Click Here to return to
Click Here to return to
VIII. A GROUP OF SUBURBAN RIDES.
THERE are several horse-car routes leading through scenes of rich suburban beauty. The entire horse-car system of Boston and the adjacent towns, with the exception of the Lynn and Boston line, is under the management of the West End Street Railway Company.
Among the favorite routes are those leading to Grove Hall, Franklin Park, and the Dorchester District, a distance of about five miles, requiring nearly an hour for the outward trip, which costs only five cents. Many of the ears pass down Tremont Street, by the Common. Those of one route follow Washington Street south for nearly three miles, passing the Cathedral, Franklin and Blackstone Squares, the Langham Hotel, and the old cemetery in which John Eliot is buried, and soon afterwards begin’ to ascend the long slopes of Boston Highlands, on Warren Street, through a wide district of pleasant suburban homes. The country grows more open, the estates are larger and more park-like, the farther the car goes, and at Grove Hall the line diverges, some cars going to the right, to Franklin Park, and others to the left, where the route lies over high ground with the hill country of Milton often in sight. The terminus of the latter route is near the old Second Church, and by walking a little way beyond, to Welles Avenue, and ascending thereon to Ocean Street, a fine view of the harbor and sea, the southern suburbs and the Blue Hills, may be gained. Other routes pass out of the city along Shawmut or Columbus Avenues, and in the Roxbury District along a portion of Blue Hill Avenue.
Another pleasant ride, the cost of which is the same, is that to Milton Lower Mills, a distance of about six miles. The ears on this route leave the head of Franklin Street, corner of Washington, every half hour, and run through Federal Street to South Boston, where they enter upon the long Dorchester Avenue, and traverse a region occupied by workers in iron and wood, — the Norway Iron Works, and other large manufacturing establishments. Leaving this crowded selvage of South Boston, the more open streets of Washington Village are followed, with frequent views over the South Bay on the right, and Boston Harbor on the left. The villas of Savin Hill soon appear on the left, and the line closely approaches an arm of Dorchester Bay. Beyond the station at Field’s Corner, the country becomes more open, and several handsome estates are passed. The track is so far to the side of the avenue that the trees hang over it, and there is a strip of grass between it and the roadway. At Ashmont the avenue crosses a bridge over the Shawmut Branch of the Old Colony Railroad. A mile farther, and the car enters the pretty village of Milton Lower Mills, passing two or three of its churches, and stopping on the brow of the hill, over the Neponset River. At the foot of the street is the large and handsome factory in which Baker’s chocolate is made. But the crowning beauty of this excursion is found by crossing the Neponset River (which is here the boundary of Boston), and ascending the Quincy road for about half a mile, whence one can get a magnificent view of Boston Harbor and its many islands, the open sea, the blue Neponset winding through broad meadows, and the villages which stud the territories of Quincy and the Dorchester District. It is not far from three miles by this road over Milton Hill to Quincy, and a continuous line of stately old mansions and parks is passed, with immense velvety lawns, clumps of ancient trees, and abounding evidences of the most skillful landscape-gardening.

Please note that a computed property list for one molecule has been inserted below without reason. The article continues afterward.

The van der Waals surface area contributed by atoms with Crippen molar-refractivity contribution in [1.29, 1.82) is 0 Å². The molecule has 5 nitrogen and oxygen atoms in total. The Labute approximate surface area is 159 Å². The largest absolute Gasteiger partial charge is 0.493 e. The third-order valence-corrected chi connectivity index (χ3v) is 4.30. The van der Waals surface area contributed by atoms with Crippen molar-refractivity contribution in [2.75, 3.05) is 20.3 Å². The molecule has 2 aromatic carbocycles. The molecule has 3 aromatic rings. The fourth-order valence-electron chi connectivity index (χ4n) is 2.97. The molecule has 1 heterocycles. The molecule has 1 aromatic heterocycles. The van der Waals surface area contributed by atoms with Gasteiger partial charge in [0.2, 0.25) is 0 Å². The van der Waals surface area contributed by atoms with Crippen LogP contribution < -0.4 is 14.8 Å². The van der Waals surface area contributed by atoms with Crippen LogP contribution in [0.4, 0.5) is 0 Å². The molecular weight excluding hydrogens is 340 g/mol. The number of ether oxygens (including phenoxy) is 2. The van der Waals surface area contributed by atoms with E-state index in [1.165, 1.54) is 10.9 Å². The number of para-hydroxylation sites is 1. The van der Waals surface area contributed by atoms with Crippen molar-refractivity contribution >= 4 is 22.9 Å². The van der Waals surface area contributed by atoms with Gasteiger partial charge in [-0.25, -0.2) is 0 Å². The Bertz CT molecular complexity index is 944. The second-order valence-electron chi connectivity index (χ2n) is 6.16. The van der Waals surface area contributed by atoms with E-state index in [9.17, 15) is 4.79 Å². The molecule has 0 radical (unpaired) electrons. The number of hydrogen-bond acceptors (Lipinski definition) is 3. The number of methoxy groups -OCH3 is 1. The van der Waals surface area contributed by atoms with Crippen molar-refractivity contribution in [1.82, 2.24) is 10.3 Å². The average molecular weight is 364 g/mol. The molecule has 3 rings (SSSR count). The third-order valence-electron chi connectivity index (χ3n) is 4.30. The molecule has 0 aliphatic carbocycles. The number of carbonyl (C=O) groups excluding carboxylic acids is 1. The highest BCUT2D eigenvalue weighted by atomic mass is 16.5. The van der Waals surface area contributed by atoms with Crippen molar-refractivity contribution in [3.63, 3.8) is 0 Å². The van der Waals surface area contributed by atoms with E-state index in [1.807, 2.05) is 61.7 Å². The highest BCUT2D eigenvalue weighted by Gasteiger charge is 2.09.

A much shorter ride in this same direction, and one worth taking, is that to Meeting-House Hill, by the horse-cars which leave the corner of Franklin and Washington Streets. Meeting-House Hill is an interesting locality, with its venerable church, the Dorchester soldiers’ monument, and a group of handsome public buildings. A fine view of the harbor is enjoyed from this point; and it is not much more than half a mile to Savin Hill, a picturesque eminence surrounded on three sides by the water, and covered with villas.
The route to Forest Hills is about five miles long, and begins at the corner of Franklin and Washington Streets, which last it follows for five miles, pass-big some flue estates, the great Notre-Dame Academy, the New-England Hospital for Women and Children, and other handsome suburban institutions; traversing the edge of the village of Jamaica Plain; and terminating not far from the entrance to Forest Hills Cemetery. Conveyances also ran from the terminal station to the Mount Hope Cemetery, nearly a mile beyond, but somewhat irregularly.